I went to see Will Smith’s latest film I Am Legend yesterday with my brother-in-law Sean. I was expecting a bit of an action film and not have to think too much, but I was pleasantly surprised. It a rollicking good story with fantastic special effects – although obviously not as good as Beowulf which Hannah and I saw in glorious 3D on my birthday (December 22nd for those that missed it…)
I Am Legend is based on a 1950s novel of the same name and has already been made into a film twice. The latest iteration before the current one was entitled The Omega Man and starred Charlton Heston. Although I haven’t seen it, there’s no way that The Omega Man can have spoken quite so convincingly to the current generation as I Am Legend. As well as the obvious elements of apocalyptic science fiction there is an ongoing commentary about the nature of the family, community and – most interestingly for me – to what extent (as Aristotle said) man is a ‘social animal’.
I’m not going to give away the plot here, suffice to say that a cure for cancer goes wrong and the character played by Will Smith finds himself seemingly the last human alive on Manhattan Island. He survives, with his Alsation named Sam, by night whilst the humans mutated by the virus (the ‘dark-seekers’) attack his residence. Will Smith’s performance is amazing. There’s a part in which, for a very good reason, his character begins to come close to a psychological precipice. The way in which Will Smith conveys this heart-rending; I found myself almost crying at one point.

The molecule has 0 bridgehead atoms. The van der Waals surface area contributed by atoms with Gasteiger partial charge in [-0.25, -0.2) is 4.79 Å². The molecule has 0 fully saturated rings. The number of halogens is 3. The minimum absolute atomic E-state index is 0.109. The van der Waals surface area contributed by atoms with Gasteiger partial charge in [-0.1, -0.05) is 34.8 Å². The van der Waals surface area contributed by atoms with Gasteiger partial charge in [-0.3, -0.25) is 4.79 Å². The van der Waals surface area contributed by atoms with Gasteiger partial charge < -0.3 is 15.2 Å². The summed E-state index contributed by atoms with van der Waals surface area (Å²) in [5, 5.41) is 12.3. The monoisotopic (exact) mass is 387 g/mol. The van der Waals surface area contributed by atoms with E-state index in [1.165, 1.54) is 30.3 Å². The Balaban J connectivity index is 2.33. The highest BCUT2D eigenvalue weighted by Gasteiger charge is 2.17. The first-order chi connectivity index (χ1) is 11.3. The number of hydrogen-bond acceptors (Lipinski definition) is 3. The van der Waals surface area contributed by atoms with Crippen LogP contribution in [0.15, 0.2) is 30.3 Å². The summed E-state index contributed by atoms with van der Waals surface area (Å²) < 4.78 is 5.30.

The film is punctuated by long periods of quiet where Will Smith’s character is by himself or with his dog. Then there’s sections of violence and the types of screams I’ve only previously heard by the orcs in Lord of the Rings: The Two Towers. Coupled with flashbacks of the confusion surrounding the human exodus from Manhattan Island in 2012 this makes for a very well put-together film.
If there’s one film you should see this holiday period it’s I Am Legend. Yes, Beowulf has the effects, but I Am Legend doesn’t exactly stint on them and provides an engrossing storyline whilst commenting on the fears, aspirations and concerns of our global society. Highly recommended.